Movie ‘Scent of Geranium’ Iran/USA, was about the director’s experience as an immigrant from Iran in America. 

It was then followed by ‘Invoking Justice’ a documentary shot in India. It was about Muslim women in South India and their challenge to the corrupt male dominated judicial system.  

Last documentary of the day was ‘Daughters of the Forest’ crafted in Paraguary. It is the story of small group of girls hailing from the most remote forest on earth. Their life was transformed by attending a radical high school where they learnt to protect the threatened forest. 

Day-2 started with an Indian documentary ‘This Road I know’, that highlighted the violence that runs through Nagaland and Manipur states and how it changed the surroundings. 

Denmark/Indonesia film, “The Look of Silence’ was played next. A riveting story about the 1965 Indonesian genocide, the survivor family discovers their son’s murder and the killers were identified. 

Sri Lanka movie ‘Dying Dreams’ was about a war widow and her son relationship in war play. It was bizarre and chilling enactments of war in a middle class home. 

Followed by another film from Sri Lanka ‘No More Tears Sister’ was about Dr. Rajani Thiranagama, a renowned Sri Lankan Human Rights activist, her courageous life and brutal assassination, as revealed by her sister and husband. 

Last show of the event was ‘Silence in the Courts’, a Sri Lankan movie on two women who were denied justice. The filmmaker embarks on a quest to unearth the cause of that injustice.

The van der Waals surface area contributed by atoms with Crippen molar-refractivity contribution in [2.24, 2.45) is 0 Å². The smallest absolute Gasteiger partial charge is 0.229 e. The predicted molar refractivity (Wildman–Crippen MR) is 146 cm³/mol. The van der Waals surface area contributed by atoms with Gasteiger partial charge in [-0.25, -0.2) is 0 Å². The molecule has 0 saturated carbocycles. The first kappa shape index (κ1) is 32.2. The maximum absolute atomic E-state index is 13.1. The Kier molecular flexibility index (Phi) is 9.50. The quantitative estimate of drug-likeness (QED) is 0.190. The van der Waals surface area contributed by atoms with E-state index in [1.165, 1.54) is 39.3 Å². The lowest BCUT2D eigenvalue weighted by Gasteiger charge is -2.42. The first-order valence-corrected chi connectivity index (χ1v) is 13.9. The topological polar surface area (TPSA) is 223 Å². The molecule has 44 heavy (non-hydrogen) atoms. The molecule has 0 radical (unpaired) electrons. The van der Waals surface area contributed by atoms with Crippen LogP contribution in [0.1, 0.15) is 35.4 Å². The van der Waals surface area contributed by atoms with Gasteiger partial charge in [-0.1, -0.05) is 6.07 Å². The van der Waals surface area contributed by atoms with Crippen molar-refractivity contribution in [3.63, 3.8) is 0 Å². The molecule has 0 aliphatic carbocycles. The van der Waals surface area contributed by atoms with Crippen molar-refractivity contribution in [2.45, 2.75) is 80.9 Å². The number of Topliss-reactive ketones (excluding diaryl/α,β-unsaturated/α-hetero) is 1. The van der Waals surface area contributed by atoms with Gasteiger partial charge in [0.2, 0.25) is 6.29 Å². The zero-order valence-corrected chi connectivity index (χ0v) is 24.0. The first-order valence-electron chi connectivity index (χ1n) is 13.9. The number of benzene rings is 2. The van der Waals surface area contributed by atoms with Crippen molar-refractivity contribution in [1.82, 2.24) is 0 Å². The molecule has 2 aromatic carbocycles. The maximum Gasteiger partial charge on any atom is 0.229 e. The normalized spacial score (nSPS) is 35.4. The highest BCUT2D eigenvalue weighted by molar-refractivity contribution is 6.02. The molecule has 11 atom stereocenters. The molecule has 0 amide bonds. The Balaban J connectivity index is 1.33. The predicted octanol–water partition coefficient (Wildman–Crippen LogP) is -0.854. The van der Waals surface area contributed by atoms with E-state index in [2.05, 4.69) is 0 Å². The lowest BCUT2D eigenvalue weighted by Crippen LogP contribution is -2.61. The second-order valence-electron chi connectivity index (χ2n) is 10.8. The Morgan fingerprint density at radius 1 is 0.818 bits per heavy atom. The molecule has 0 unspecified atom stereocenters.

There was also a presentation ‘Till Then the Roads will Carry Her’. It aimed to challenge the dominant narratives of victim hood and exorcised iconography of Kashmiri women. 

Along with the movies, another highlight of the festival was “Speaking Peace in Times of War” a conversation held on February 12, Sunday at 3 p.m. between a group of renowned women who have been working and writing for peace in their own contexts and in their own ways. It was led by Kirtana Kumar, with an eminent panel including Nandini Sundar, Lata Mani, Laxmi Murthy and Rohini Mohan. It was an open discussion on peace and role of women as peace builders. 

Beyond Thresholds of Conflict, the film festival was successful in celebrating the role of women as peace builders in diverse ways. It also inspired the youth about the need of nonviolent approaches and actions in preventing and resolving conflicts. 

Hearty congratulations to the organizers for putting up an incredible show and selecting the finest documentaries and movies. People are ready for intellectual cinema that evolves them towards the real life truth and happiness!

Organizers:  Karnataka Gandhi Smaraka Nidhi, Bangalore Film Society, CIEDS Collective, Eco Foundation for Sustainable Alternatives EFSA), Ekta Foundation Trust, enable India Foundational Gandhian Institute for Nonviolence and Peace (IGINP), PIPFPD-KC, Radio Active CR 90.4, Infinite Souls Farm and Artists Retreat.  Supported by: Bookshakthi Kendra, ECC, ITVS, Ferozes Estate, SPRK, KKNSS, NCL, Vistar.

About The Author
Shweta Dhanuka

People’s person always on a look-out for a success story that drives everyone to live a purposeful and meaningful life. Writes features and columns in English magazine and blogs. Anything positive to talk and discuss, call Shweta and she will be right there along with her two companions 'enthusiasm' and 'positive energy'! She is committed for life for her two children and good work to make this planet a better place.

People’s person always on a look-out for a success story that drives everyone to live a purposeful and meaningful life. Writes features and columns in English magazine and blogs. Anything positive to talk and discuss, call Shweta and she will be right there along with her two companions 'enthusiasm' and 'positive energy'! She is committed for life for her two children and good work to make this planet a better place.